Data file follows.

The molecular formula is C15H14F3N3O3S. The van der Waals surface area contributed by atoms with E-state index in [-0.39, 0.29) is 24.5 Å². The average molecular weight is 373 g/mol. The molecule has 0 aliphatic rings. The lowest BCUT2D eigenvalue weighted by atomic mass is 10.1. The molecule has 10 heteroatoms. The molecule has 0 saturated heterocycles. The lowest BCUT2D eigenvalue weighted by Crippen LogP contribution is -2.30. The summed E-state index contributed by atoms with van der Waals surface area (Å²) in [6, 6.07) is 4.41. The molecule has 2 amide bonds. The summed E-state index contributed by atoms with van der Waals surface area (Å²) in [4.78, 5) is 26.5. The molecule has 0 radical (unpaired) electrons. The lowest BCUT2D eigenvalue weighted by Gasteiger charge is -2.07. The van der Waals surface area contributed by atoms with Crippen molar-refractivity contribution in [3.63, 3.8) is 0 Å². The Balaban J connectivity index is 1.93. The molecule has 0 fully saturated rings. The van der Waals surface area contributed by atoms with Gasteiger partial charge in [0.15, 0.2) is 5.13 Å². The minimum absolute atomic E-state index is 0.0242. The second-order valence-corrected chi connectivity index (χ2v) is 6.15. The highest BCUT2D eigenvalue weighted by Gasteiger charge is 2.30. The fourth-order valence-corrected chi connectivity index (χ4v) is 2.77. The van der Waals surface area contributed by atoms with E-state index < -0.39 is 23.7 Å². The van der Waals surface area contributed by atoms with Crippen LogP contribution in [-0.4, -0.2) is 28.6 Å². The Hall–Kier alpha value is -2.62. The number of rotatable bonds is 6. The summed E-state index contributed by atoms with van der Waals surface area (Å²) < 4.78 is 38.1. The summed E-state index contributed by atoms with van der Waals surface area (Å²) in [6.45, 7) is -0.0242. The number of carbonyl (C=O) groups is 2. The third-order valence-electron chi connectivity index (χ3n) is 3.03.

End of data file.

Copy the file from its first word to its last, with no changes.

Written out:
The molecular formula is C15H14F3N3O3S. The van der Waals surface area contributed by atoms with E-state index in [-0.39, 0.29) is 24.5 Å². The average molecular weight is 373 g/mol. The molecule has 0 aliphatic rings. The lowest BCUT2D eigenvalue weighted by atomic mass is 10.1. The molecule has 10 heteroatoms. The molecule has 0 saturated heterocycles. The lowest BCUT2D eigenvalue weighted by Crippen LogP contribution is -2.30. The summed E-state index contributed by atoms with van der Waals surface area (Å²) in [6, 6.07) is 4.41. The molecule has 2 amide bonds. The summed E-state index contributed by atoms with van der Waals surface area (Å²) in [4.78, 5) is 26.5. The molecule has 0 radical (unpaired) electrons. The lowest BCUT2D eigenvalue weighted by Gasteiger charge is -2.07. The van der Waals surface area contributed by atoms with Crippen molar-refractivity contribution in [3.63, 3.8) is 0 Å². The Balaban J connectivity index is 1.93. The molecule has 0 fully saturated rings. The van der Waals surface area contributed by atoms with Gasteiger partial charge in [0.15, 0.2) is 5.13 Å². The minimum absolute atomic E-state index is 0.0242. The second-order valence-corrected chi connectivity index (χ2v) is 6.15. The highest BCUT2D eigenvalue weighted by Gasteiger charge is 2.30. The fourth-order valence-corrected chi connectivity index (χ4v) is 2.77. The van der Waals surface area contributed by atoms with E-state index < -0.39 is 23.7 Å². The van der Waals surface area contributed by atoms with Crippen LogP contribution in [-0.4, -0.2) is 28.6 Å². The Hall–Kier alpha value is -2.62. The number of rotatable bonds is 6. The summed E-state index contributed by atoms with van der Waals surface area (Å²) < 4.78 is 38.1. The summed E-state index contributed by atoms with van der Waals surface area (Å²) in [6.45, 7) is -0.0242. The number of carbonyl (C=O) groups is 2. The third-order valence-electron chi connectivity index (χ3n) is 3.03.